Subject: Re: Hard realtime: Directions?
To: Oliver Korpilla <Oliver.Korpilla@gmx.de>
From: SODA Noriyuki <email@example.com>
Date: 04/12/2005 16:11:43
> Now that the discussion around hard realtime seems to have stalled, what
> seems to be the consensus?
The following is not the consensus, but just my opinion:
>>>>> On Sat, 9 Apr 2005 12:43:27 +0200 (MEST),
"Oliver Korpilla" <Oliver.Korpilla@gmx.de> said:
> * A little bit finer-grained locking to enable preemption and later make it
> more and more fine-grained? (not all-at-once, but evolutionary, with every
> step tested out to work and regression test)
This is definitely the way to go, but the reason is not to satisfy
hard realtime requirement, but to achieve multiprocessor scalability.
> * Updating the scheduler to become truely O(1) first?
Well, our 4BSD scheduler is already mostly O(1), isn't it?
Although it's better to make it deal with CPU affinity and
SMT aware, and also may be better to split the queues into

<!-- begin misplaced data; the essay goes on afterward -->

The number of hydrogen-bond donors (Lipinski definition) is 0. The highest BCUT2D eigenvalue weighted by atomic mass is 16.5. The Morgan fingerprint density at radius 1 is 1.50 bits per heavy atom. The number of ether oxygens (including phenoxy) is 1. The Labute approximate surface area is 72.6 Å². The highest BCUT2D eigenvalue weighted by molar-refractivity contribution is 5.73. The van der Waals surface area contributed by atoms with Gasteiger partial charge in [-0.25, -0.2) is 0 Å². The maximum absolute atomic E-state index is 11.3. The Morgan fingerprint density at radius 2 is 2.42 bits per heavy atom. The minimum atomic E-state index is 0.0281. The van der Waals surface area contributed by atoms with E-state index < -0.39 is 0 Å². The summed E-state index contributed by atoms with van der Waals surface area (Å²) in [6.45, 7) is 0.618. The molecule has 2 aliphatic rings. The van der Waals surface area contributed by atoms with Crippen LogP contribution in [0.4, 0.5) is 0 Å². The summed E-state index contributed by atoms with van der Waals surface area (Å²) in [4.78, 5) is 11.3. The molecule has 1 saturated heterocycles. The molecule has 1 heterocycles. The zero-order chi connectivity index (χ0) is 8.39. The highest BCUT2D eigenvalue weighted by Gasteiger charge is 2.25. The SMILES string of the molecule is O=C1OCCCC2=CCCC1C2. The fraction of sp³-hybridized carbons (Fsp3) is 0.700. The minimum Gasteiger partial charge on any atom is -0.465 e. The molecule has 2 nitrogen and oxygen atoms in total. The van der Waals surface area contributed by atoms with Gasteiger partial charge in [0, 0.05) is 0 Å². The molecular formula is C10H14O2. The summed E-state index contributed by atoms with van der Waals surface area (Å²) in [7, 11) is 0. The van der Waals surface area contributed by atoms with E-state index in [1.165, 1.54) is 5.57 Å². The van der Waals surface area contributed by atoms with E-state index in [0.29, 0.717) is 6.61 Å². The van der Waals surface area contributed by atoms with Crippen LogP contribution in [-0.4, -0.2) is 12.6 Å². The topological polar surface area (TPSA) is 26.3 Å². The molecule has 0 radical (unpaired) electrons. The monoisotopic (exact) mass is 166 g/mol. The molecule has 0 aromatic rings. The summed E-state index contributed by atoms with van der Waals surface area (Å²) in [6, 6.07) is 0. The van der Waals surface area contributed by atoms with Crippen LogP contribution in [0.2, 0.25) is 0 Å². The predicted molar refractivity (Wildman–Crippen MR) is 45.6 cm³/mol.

> * Sticking to simple interrupt-based models of the kind "Realtime instead of
> NetBSD" instead of "Realtime within NetBSD"?
For "hard realtime" purpose, I think current interrupt-based model is
best at least while predictable future.
Unix-like kernel is too complicated and it's really too hard to
identify longest code path until a realtime process gets scheduled.
Interrupt based model is far easier to see the worst case, and
I believe this is the only doable way for some time, if you really
want hard realtime application.
Linux kernel is better than NetBSD about fine-grained locking,
but it's still far far away from hard readtime process scheduling.
If you only need soft realtime, it's different, of course.